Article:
The Plaintiff in the would be class action seeking to enjoin the Wachovia and Wells Fargo merger is pursuing his effort to obtain expedited discovery.  The parties have staked out the broad outlines of the claims and defenses in their briefs on that Motion. Plaintiff’s Brief is here, Wachovia’s Brief, filed yesterday afternoon, is here.

The essence of Plaintiff’s argument is that the $7 per share offered by Wells Fargo in the Merger Agreement is an inadequate price, and that the Wachovia Board of Directors violated its fiduciary duty by approving the merger and by entering into the Share Exchange Agreement that gave Wells Fargo nearly 40% of the outstanding voting stock of Wachovia.

The Claim Of Inadequate Price

On the claim that the price being paid by Wells Fargo is inadequate, Plaintiff argues that Wachovia stock was trading at $10 per share on September 26, 2008, before the bailout bill was passed, and that the effect of the bailout is to make Wachovia more valuable because the federal government will purchase its non-performing assets. 

As Wachovia points out (in its Brief at page 4 n.2), there is no certainty that it would be entitled to federal funds, which are to be allocated in the discretion of the Treasury. 

Wachovia says, based on the previously presented Affidavit testimony of Robert Steel, that the "stark choice" for Wachovia was either to accept the Wells Fargo offer or to enter receivership. (Wach. Brf. at 4)

Fiduciary Duty Claim

Plaintiff’s claim of violation of fiduciary duty is based on the argument that the Share Exchange Agreement has rendered the shareholder vote on the merger "essentially meaningless," and precludes any competing bid from being made. 

Plaintiff contends that the Share Exchange is invalid under the Emergency Economic Stabilization Act of 2008.  He points to the Section 126(c) of the Act, which reads:


No provision contained in any existing or future standstill, confidentiality, or other agreement that, directly or indirectly

(A) affects, restricts, or limits the ability of any person to offer to acquire or acquire,

(B) prohibits any person from offering to acquire or acquiring, or

(C) prohibits any person from using any previously disclosed information in connection with any such offer to acquire or acquisition of,

all or part of any insured depository institution, including any liabilities, assets, or interest therein, in connection with any transaction in which the [FDIC] exercises its authority under section 11 or 13, shall be enforceable against or impose any liability on such person, as such enforcement or liability shall be contrary to public policy.

Wachovia launched a full frontal attack in response to the assertion that there is another potential buyer or merger partner:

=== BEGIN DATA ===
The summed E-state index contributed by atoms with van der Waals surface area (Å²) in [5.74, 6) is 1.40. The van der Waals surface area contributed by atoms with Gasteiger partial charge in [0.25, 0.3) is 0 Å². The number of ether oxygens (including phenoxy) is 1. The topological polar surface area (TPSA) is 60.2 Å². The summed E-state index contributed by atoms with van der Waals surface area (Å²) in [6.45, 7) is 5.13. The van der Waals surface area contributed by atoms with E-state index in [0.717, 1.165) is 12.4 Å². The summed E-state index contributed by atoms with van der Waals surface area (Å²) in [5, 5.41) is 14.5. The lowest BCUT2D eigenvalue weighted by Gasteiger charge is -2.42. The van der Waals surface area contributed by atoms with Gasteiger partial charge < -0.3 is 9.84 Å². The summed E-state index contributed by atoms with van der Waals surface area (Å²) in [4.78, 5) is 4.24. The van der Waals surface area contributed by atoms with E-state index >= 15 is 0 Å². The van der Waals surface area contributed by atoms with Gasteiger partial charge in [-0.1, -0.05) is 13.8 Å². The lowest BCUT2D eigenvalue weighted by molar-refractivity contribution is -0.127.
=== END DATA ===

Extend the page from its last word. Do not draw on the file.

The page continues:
Plaintiff’s application to this Court is based on the unsubstantiated and illogical notion that Wachovia has alternatives to the Wells Fargo merger and that somehow shareholders are being prevented from taking advantage of these supposedly superior opportunities.  This makes no sense.  It is now more than a month since Wachovia first announced that it was available for a transaction, and no offers other than those by Citigroup and Wells Fargo have been made.  If any capable third party was interested in making such an offer, it could have done so. 

Wach. Brf. at 5.  Wachovia also says that "any bank large enough to consider acquiring Wachovia knows how to formulate and communicate such an offer." (Wach. Brf. at 10-11).

The parties are also at odds over the significance of the "fiduciary out" in Section 6.3 of the Merger Agreement.  Plaintiff says that the fiduciary out does not permit Wachovia to terminate the Agreement in the event of a superior offer, but instead requires it to present the merger to the shareholders for a vote without a recommendation. 

On the point of motive, Plaintiff contends that the motive for this alleged breach of duty was to obtain "lucrative ‘golden parachutes’" for Wachovia’s executive team and for them to retain employment with the merged bank. Wachovia responded that the only management employee who voted to approve the merger is Robert Steel, who has publicly stated that he will not take a position with the merged entity.

Wachovia’s Other Arguments

Wachovia stresses the need to close its transaction, and says that the consummation of the merger is "crucial to the stability of the United States banking system" in the judgment of the Federal Reserve.  Wach. Brf. at 2. 

The Charlotte bank says that Plaintiff can have no hope of posting a bond even it it obtains injunctive relief.  As Wachovia puts it:

it is inconceivable that this shareholder could possibly post a bond for the potential costs and damages resulting from obtaining a wrongful injunction against a multi-billion merger that is critical to the stability of the financial system

Wach. Brf. at 3. That would be quite a bond.